Rob: For me, it’s more like this big puzzle – each turn, after you resolve your events, you need to decide what you’re going to do with your limited actions, and, yeah, cringe in controlled horror every time you roll your dice. But in, like, a really fun way.
Rob: Totally. The board is huge for a solitaire game, but it’s fantastic because it delivers so many rules reminders and necessary information right on the board. After my first couple of plays, I didn’t even feel like I needed the instructions anymore – it’s all right there. Aside from the rules for constructing the event deck; I wish they had fit that in somewhere.
Andrew: Ugh, nit-pick. The art is great, too. Scenes from the novel are depicted intriguingly, the graphic layout of the board and the cards (not to mention the iconography) is intuitive, and I love this interpretation of the Nautilus.
As we said toward the beginning, Nemo’s War is not strictly a solitaire game, though we think it was clearly designed to be one. Included in this edition are rules for dividing roles and responsibilities between multiple players and moving the Captain role around the table, turning Nemo’s War into a cooperative (or semi-cooperative) game.
Andrew: That said, I’ve played Nemo’s War ‘faux-op’ a couple of times, with me and Jess simply making decisions together (rather than dividing who makes which decision formally), and I found it equally satisfying an experience as playing it alone.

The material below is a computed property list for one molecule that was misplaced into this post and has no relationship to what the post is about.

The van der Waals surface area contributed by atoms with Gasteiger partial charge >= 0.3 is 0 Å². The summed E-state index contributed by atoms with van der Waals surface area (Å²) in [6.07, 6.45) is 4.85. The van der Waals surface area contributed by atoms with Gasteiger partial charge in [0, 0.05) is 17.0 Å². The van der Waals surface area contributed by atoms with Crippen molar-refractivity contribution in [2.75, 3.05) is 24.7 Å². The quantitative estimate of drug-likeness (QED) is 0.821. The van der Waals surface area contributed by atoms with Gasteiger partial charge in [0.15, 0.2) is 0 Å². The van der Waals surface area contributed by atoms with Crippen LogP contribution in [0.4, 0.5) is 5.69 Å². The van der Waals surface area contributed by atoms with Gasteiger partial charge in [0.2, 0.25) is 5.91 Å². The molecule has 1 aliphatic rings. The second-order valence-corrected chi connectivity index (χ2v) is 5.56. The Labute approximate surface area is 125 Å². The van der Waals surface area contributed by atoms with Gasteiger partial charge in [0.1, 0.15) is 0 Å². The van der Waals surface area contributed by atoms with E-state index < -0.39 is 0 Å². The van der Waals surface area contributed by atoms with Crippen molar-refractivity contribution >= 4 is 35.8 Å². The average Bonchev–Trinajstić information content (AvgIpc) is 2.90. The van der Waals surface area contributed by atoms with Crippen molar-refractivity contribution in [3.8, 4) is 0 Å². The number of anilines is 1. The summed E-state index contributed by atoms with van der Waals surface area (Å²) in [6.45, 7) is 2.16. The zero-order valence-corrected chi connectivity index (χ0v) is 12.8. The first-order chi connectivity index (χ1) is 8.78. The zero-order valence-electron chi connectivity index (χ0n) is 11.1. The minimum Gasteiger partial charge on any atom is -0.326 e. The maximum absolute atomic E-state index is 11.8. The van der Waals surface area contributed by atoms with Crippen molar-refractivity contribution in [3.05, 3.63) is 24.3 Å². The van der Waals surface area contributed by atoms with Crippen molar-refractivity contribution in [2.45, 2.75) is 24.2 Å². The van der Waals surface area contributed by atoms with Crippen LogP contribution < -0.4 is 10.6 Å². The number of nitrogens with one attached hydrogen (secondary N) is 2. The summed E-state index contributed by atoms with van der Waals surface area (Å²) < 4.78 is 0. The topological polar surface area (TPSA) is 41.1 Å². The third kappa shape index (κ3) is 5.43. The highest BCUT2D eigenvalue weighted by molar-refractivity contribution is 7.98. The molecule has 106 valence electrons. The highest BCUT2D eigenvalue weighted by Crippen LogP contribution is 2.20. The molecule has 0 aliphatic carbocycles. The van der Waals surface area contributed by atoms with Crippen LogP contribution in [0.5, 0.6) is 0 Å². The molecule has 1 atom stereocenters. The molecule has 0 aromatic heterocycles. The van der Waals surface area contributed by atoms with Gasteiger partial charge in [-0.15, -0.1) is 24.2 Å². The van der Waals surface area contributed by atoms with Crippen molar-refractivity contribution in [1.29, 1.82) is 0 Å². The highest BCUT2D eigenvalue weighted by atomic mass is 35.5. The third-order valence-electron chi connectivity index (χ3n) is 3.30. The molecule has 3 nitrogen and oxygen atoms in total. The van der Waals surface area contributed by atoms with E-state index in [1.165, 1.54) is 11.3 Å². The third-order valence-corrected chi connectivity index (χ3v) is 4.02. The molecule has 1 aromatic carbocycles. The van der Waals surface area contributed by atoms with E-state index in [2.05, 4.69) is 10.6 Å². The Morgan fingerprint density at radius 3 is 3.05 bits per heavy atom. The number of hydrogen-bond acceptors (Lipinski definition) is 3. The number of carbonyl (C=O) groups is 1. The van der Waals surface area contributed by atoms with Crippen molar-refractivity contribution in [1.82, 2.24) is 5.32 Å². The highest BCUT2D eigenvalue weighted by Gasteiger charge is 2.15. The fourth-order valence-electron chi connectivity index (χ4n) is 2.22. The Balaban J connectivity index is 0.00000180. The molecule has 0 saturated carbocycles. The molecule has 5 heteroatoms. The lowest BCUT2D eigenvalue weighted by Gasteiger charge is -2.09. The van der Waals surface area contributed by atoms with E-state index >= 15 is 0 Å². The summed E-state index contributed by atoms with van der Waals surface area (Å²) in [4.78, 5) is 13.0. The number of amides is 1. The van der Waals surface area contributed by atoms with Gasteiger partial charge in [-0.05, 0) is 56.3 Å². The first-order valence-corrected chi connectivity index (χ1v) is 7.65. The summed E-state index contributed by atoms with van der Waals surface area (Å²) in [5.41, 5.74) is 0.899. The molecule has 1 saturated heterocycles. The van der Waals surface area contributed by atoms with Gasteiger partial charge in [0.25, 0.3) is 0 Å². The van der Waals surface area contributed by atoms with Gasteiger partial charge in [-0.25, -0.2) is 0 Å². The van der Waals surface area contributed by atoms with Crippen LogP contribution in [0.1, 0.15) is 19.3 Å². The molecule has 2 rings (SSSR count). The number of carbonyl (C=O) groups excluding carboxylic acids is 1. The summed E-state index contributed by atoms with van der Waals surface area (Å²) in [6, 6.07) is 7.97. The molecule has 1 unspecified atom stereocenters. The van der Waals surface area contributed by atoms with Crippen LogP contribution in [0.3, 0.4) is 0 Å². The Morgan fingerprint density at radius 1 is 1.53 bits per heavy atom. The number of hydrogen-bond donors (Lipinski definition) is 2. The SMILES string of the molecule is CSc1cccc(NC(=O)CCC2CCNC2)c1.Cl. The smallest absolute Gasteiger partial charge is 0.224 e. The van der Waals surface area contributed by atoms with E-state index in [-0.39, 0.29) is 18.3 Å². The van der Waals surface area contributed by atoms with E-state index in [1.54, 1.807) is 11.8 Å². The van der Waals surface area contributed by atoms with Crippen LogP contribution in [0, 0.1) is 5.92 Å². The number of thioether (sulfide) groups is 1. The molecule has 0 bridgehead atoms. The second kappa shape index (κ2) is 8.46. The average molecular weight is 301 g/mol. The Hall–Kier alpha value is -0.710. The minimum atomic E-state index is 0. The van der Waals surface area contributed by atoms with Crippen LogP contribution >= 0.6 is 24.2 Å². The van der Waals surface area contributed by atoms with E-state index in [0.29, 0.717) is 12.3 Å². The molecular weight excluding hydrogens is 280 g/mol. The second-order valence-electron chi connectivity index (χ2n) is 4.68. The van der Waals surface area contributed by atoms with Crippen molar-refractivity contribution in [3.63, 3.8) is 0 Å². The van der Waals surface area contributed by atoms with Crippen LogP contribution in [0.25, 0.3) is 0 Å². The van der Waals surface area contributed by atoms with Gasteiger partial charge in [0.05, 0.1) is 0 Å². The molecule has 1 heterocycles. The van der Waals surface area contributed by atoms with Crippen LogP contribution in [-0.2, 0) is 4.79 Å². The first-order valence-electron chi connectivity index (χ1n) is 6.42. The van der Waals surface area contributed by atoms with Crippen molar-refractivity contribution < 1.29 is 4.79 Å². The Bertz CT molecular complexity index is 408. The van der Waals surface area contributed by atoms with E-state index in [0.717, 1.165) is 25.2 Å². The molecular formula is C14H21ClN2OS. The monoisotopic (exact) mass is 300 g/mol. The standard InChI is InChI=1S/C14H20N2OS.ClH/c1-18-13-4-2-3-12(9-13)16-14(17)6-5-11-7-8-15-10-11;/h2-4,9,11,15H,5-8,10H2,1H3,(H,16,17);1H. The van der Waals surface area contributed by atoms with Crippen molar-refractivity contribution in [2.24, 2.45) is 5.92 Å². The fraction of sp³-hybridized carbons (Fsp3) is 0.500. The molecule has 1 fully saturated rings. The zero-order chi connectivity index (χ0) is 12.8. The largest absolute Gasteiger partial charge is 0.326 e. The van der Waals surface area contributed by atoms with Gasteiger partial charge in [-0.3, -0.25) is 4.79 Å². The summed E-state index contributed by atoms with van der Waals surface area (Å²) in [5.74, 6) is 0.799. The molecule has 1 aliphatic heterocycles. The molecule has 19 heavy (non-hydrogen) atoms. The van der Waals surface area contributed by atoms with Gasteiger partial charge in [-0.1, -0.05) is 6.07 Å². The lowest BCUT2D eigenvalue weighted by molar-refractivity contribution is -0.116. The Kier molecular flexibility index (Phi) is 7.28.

With a game like Nemo’s War, you have to be ready for what you’re getting into. It’s a tough game, with lots of dice rolling, small victories, and bitter losses. You’ll have to make decisions every turn, and on some turns it may feel like there are no good decisions to be had. On the other hand, those small victories can really start to add up, and Nemo’s War never feels unfair (besides that general feeling of unfairness native to nearly all ‘you against the board’ games, where there are simply too many threats and not enough resources).
Rob: Absolutely. Nemo’s War is up there with my favorite solitaire games. Sure, it takes longer and needs more real estate than something like Samurai Spirit or Onirim, but the experience it provides is satisfying and engaging.
For players interested in its particular type of gameplay and challenge, Nemo’s War is an excellent title. This second edition printing is beautifully produced and well designed, making for a truly enjoyable adventure. We highly recommend checking it out!
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(Gameosity received a review copy of Nemo’s War. We were not otherwise compensated.)